This morning, I sat poolside, the palm trees swaying in the breeze, as the warmth of the sun melted away the frustration of every meltdown for the past month. The relaxation was only interrupted intermittently by my children's squeals of delight as their daddy played with them in the pool.
Okay, so it was less than five minutes, and it was after swimming with all three kids for about an hour, and technically I was out of the pool to dry before they came dripping up to me, one humming and stimming and the others ready for toweling and the room.
The plan was to swim and enjoy the morning that Daddy didn't have to jet out to a clinic, and it was awesome. The kids love the water. Yes, I'm the paranoid mother who makes her kids wear lifejackets in the pool, but they love the little bit of freedom that comes with not being tied to mom or dad completely. Richie and Maelynn are fabulous about this. They both jump into the pool with no problem. Maelynn is quite the fearless one, actually. She makes her mama nervous on a regular basis.
And dear, sweet Ryan... oh my. He loves the water. But just like so many things, he loves it in his way and in his time. He will not jump in, he walks in. Then he treads around, splashing very little. At one point today, as I sat on the edge of the pool thinking of whether or not to get back in or just go dry off, Ryan hopped in and stood on the sitting ledge in the water. He looked around, then jumped!
I about lost it. I clapped and cheered, and he looked a little pleased. He landed on his feet, which I assume gave him some confidence. He repeated this action over and over, and I had to wonder as I cheered for my big seven year old with every half-jump into the water, what people around us thought.
See, just ten feet away, my four and two year olds were leaping fearlessly and with complete abandon into water deeper than they were tall. Giggling and splashing, they paddled over and over to the ladder (or monkey bars... I have no idea) and climbed out, only to go at the same time this time. Over and over. Why wasn't I cheering for them? By all appearances, it looked as if I'd lost my mind.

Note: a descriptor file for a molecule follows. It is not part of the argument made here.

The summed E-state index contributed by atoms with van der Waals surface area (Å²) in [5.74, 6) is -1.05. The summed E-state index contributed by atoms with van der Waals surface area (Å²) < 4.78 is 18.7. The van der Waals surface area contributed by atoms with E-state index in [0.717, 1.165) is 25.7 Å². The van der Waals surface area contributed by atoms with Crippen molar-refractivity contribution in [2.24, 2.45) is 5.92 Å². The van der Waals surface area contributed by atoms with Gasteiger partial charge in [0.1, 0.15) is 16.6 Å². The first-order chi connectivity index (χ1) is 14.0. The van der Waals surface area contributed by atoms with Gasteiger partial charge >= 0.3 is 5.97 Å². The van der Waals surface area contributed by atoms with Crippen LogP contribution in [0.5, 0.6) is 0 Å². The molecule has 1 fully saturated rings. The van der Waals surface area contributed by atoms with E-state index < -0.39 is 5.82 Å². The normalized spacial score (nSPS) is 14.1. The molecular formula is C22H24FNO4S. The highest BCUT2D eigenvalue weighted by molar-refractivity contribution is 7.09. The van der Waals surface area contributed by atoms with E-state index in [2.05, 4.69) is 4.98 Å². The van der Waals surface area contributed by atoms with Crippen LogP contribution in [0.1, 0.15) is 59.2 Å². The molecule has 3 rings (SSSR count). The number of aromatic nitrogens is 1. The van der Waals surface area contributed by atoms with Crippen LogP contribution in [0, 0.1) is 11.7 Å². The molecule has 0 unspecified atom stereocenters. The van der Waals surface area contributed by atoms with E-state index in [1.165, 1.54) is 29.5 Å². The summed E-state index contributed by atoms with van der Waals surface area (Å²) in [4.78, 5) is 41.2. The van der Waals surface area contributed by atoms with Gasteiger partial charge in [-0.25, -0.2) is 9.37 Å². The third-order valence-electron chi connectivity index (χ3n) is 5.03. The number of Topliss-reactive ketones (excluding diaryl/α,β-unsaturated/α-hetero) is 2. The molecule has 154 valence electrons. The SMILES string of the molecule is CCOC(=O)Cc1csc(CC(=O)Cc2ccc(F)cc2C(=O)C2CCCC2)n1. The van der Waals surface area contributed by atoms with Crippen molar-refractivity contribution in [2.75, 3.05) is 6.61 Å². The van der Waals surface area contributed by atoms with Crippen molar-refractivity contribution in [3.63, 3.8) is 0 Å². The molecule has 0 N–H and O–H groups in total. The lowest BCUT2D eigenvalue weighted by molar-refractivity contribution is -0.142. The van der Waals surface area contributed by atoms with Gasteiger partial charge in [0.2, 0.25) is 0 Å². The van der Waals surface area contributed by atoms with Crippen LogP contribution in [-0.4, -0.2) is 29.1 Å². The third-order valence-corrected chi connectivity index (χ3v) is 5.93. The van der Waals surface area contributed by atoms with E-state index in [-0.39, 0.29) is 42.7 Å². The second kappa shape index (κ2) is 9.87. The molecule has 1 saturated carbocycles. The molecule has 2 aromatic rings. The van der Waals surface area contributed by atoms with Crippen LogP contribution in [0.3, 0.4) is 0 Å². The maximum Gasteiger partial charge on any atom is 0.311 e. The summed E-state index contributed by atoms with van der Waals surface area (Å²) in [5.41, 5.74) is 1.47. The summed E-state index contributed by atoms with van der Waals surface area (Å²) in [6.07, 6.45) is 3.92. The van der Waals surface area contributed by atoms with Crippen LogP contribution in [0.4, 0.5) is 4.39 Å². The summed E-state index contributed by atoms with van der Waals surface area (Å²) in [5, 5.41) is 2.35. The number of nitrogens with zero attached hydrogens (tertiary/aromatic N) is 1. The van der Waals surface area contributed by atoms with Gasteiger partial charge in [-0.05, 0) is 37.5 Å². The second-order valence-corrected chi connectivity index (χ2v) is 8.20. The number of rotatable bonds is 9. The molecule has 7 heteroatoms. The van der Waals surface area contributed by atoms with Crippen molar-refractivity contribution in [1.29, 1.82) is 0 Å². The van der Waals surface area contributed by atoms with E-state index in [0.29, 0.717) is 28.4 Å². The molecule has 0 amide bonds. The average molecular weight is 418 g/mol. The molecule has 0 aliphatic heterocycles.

But, as we all know, things aren't always what they seem.
As at so many other times and in so many other places, it looks like Ryan knows better, is bigger, and looks completely normal. So what's the big deal?
This is where we're learning that advocacy is a 24/7 job. We are not simply taking our kids to the pool, to convention, or out to eat. We're swimming upstream. Planning dinner out on the Riverwalk? No biggie! Well, almost. We can't wait there. I mean can't. Five feet from water, no barrier between the boy who loves water and the river. Add to this the people crowding past us as we wait, and the confusion alone is enough to make me uncomfortable. To Ryan, it's unbearable. He can't help that.
Parent here takes on a new level. We are to translate the world for him; to be his embassy. To defend him to the ones who don't know, to ride the line between conforming the world to him and him to the outside world.
I used to think that being prepared for an ARD meeting (IEP meeting for those of you in other states) meant that I was advocating for my child. Then I went a few places away from school with him, and over an embarrassingly long time, I learned that advocating isn't just speaking up at school. It's in everything we do. It's reminding each other that while that restaurant sounds good to our tummies, it isn't likely to sit well at this time and in this place. It's more than that, though. It's in the choosing, not the choice. It's living in a mind and heart that is interested in pushing and supporting. One without the other will result in disaster, if not today, then at some point.
It's also in knowing in my heart... and making sure... that Richie and Maelynn know I'm just as proud of them.
So in the at-last comfort of my own skin, knowing that we are here at this moment to enjoy and to learn, we will venture out of the hotel and into the unknown of the city. We will deal with and make the best of whatever should happen, knowing that we are held in the arms of grace.
Thanks be to God for advocating for me.